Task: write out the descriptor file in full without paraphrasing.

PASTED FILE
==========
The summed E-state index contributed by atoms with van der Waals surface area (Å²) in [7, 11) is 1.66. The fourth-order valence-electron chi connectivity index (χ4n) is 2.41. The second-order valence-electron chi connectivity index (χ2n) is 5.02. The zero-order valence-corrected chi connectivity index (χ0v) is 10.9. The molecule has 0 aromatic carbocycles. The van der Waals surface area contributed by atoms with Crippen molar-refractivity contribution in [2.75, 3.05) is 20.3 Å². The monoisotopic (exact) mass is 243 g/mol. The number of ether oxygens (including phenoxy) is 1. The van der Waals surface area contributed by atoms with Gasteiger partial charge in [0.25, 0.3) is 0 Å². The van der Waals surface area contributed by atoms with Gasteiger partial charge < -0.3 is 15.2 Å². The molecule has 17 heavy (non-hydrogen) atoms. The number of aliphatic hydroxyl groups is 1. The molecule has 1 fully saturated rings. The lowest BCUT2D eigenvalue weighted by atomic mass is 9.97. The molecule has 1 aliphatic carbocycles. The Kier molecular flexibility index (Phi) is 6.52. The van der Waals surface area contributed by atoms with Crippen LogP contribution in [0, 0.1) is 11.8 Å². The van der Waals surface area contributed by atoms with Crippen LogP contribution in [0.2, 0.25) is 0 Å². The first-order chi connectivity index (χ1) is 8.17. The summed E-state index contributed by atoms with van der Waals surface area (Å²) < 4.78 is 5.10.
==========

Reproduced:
The summed E-state index contributed by atoms with van der Waals surface area (Å²) in [7, 11) is 1.66. The fourth-order valence-electron chi connectivity index (χ4n) is 2.41. The second-order valence-electron chi connectivity index (χ2n) is 5.02. The zero-order valence-corrected chi connectivity index (χ0v) is 10.9. The molecule has 0 aromatic carbocycles. The van der Waals surface area contributed by atoms with Crippen molar-refractivity contribution in [2.75, 3.05) is 20.3 Å². The monoisotopic (exact) mass is 243 g/mol. The number of ether oxygens (including phenoxy) is 1. The van der Waals surface area contributed by atoms with Gasteiger partial charge in [0.25, 0.3) is 0 Å². The van der Waals surface area contributed by atoms with Gasteiger partial charge < -0.3 is 15.2 Å². The molecule has 17 heavy (non-hydrogen) atoms. The number of aliphatic hydroxyl groups is 1. The molecule has 1 fully saturated rings. The lowest BCUT2D eigenvalue weighted by atomic mass is 9.97. The molecule has 1 aliphatic carbocycles. The Kier molecular flexibility index (Phi) is 6.52. The van der Waals surface area contributed by atoms with Crippen LogP contribution in [0, 0.1) is 11.8 Å². The van der Waals surface area contributed by atoms with Crippen LogP contribution in [0.2, 0.25) is 0 Å². The first-order chi connectivity index (χ1) is 8.17. The summed E-state index contributed by atoms with van der Waals surface area (Å²) < 4.78 is 5.10.